Project Dawn Program

Project Dawn is an Ohio Department of Health funded program that we have implemented in our facility. We do a community training throughout the week at our facility.

Monday through Thursday 9am to 6pm
Friday 9am to 4pm

If you are unable to make those times we do individual/company trainings upon request.

Online Ordering

Just recently we have implemented an online ordering process which is accessible through our website www.familyrecovery.org. Access the link, watch the video, and we will mail you a kit upon completion of the paperwork.

Lisbon Project Dawn ProgramSteubenville Project Dawn Program

Project DAWN is named in memory of Leslie Dawn Cooper, who struggled with substance use disorder for many years before dying from a witnessed opioid overdose on Oct. 3, 2009. The first Project DAWN site was established in Leslie’s hometown of Portsmouth, Ohio, in 2012. Since then, Project DAWN has expanded to a collective of more than 280 naloxone distribution sites that cover 72 of Ohio’s 88 counties.

Naloxone (commonly known as NARCAN®) is a medication that can reverse an overdose caused by an opioid drug (heroin, illicit fentanyl, or prescription pain medications). When administered during an overdose, naloxone blocks the effects of opioids on the brain and quickly restores breathing. Naloxone has been used safely by emergency medical professionals for more than 40 years and has only one critical function: to prevent overdose death by reversing the effects of opioids. Naloxone is a safe, non-controlled drug and has no potential for abuse.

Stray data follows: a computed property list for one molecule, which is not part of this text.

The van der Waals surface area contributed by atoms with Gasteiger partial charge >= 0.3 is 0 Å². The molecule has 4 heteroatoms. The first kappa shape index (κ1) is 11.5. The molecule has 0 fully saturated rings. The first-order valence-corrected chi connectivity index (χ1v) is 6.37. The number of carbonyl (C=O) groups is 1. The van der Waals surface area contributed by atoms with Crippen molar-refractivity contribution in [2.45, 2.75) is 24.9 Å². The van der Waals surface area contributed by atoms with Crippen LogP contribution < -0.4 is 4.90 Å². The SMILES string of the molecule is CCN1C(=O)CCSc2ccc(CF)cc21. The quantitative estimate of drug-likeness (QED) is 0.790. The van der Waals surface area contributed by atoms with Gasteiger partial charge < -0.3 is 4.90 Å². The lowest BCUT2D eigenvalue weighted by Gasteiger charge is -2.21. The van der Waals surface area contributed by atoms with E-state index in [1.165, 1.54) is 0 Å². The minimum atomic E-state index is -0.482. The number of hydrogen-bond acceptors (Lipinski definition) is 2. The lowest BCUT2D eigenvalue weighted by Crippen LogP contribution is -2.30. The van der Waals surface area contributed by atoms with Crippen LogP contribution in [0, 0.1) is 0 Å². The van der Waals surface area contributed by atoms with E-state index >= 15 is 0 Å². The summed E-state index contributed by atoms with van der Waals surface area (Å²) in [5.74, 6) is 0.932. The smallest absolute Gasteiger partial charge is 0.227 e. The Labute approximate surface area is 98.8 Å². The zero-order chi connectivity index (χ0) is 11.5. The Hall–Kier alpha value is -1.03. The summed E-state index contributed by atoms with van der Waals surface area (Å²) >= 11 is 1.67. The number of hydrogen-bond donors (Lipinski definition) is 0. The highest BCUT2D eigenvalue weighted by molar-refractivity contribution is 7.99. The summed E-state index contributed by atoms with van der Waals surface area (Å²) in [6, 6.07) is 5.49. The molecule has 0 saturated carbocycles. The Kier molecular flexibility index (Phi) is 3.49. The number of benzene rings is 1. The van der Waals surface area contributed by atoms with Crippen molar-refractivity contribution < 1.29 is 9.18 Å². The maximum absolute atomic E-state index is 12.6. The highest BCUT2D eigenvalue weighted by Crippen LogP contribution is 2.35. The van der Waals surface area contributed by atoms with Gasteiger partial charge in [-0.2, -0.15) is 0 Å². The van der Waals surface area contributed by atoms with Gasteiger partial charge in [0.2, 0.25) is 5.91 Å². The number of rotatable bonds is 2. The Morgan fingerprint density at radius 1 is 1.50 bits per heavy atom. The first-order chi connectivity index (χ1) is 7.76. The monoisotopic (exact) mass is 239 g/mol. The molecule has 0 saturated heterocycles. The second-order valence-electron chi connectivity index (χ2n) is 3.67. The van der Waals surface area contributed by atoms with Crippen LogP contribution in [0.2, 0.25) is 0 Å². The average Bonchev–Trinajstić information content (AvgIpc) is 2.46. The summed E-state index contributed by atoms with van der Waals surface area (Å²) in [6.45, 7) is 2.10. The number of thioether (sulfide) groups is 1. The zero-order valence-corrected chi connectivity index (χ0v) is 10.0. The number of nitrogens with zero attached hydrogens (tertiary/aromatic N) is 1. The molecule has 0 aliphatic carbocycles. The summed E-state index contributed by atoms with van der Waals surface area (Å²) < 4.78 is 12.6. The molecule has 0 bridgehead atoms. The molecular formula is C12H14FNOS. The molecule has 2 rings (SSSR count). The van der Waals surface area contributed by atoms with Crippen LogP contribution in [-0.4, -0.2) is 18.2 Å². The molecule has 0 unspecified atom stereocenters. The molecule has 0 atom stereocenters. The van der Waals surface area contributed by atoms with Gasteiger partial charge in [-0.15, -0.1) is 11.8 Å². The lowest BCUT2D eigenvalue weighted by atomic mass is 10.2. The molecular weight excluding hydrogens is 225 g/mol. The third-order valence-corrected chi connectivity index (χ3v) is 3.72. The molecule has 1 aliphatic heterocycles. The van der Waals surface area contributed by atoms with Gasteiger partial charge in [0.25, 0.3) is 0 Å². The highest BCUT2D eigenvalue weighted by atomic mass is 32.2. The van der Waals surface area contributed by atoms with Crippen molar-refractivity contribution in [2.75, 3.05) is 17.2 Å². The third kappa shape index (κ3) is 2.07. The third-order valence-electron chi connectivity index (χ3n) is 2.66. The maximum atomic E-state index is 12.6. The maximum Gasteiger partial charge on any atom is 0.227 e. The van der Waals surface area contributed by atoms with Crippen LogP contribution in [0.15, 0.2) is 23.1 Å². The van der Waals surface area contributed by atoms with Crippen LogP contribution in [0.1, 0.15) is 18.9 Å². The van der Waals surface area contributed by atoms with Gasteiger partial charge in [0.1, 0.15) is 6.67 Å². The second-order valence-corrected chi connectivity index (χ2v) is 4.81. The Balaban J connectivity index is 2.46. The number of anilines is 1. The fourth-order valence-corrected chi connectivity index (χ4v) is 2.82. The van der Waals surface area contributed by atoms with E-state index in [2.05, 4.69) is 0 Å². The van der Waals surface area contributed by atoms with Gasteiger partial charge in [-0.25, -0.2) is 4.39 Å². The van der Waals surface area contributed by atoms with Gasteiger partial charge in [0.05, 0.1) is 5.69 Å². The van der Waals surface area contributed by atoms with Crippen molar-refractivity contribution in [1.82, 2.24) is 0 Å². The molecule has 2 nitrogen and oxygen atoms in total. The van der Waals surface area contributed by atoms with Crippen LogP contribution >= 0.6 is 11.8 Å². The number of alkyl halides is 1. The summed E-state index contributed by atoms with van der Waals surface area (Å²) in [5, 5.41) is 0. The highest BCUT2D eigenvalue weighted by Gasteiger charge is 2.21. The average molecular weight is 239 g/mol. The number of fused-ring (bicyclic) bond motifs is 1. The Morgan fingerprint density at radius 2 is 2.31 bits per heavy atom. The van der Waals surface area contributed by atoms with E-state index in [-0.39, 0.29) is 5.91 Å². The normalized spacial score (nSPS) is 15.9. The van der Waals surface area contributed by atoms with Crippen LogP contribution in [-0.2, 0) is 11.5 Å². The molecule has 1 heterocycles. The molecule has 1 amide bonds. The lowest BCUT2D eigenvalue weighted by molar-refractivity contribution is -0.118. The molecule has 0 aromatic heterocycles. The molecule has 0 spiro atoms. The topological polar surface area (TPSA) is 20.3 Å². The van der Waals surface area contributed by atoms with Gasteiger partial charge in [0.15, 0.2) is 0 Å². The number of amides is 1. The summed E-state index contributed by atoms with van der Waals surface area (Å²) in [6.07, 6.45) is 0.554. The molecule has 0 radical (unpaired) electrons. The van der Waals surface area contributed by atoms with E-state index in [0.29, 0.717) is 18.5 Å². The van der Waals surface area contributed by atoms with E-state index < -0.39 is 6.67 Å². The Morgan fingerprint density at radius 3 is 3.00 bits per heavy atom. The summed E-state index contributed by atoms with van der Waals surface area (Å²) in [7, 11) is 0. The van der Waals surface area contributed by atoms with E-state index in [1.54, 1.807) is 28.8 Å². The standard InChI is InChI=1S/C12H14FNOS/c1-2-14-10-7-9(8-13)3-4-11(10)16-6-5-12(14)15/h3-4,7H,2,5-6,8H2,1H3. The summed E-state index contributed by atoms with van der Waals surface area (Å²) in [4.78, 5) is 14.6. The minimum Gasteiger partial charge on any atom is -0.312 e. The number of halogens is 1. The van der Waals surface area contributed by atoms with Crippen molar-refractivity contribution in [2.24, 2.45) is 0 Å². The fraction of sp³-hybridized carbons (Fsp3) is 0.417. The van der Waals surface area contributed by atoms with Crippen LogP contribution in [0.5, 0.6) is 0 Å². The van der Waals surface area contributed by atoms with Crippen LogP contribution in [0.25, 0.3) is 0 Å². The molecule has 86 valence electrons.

If naloxone is given to a person who is not experiencing an opioid overdose, it is harmless. If naloxone is administered to a person who is dependent on opioids, it will produce withdrawal symptoms. Withdrawal, although uncomfortable, is not life-threatening.

Naloxone can be administered by trained laypersons, which can be helpful if a friend, family member, or other bystander witnesses a person overdosing.

The National Institute on Drug Abuse (NIDA) states the effects of naloxone last for 30-90 minutes and may require additional doses to prevent a person from going back into overdose.

For further resources you can visit the state website.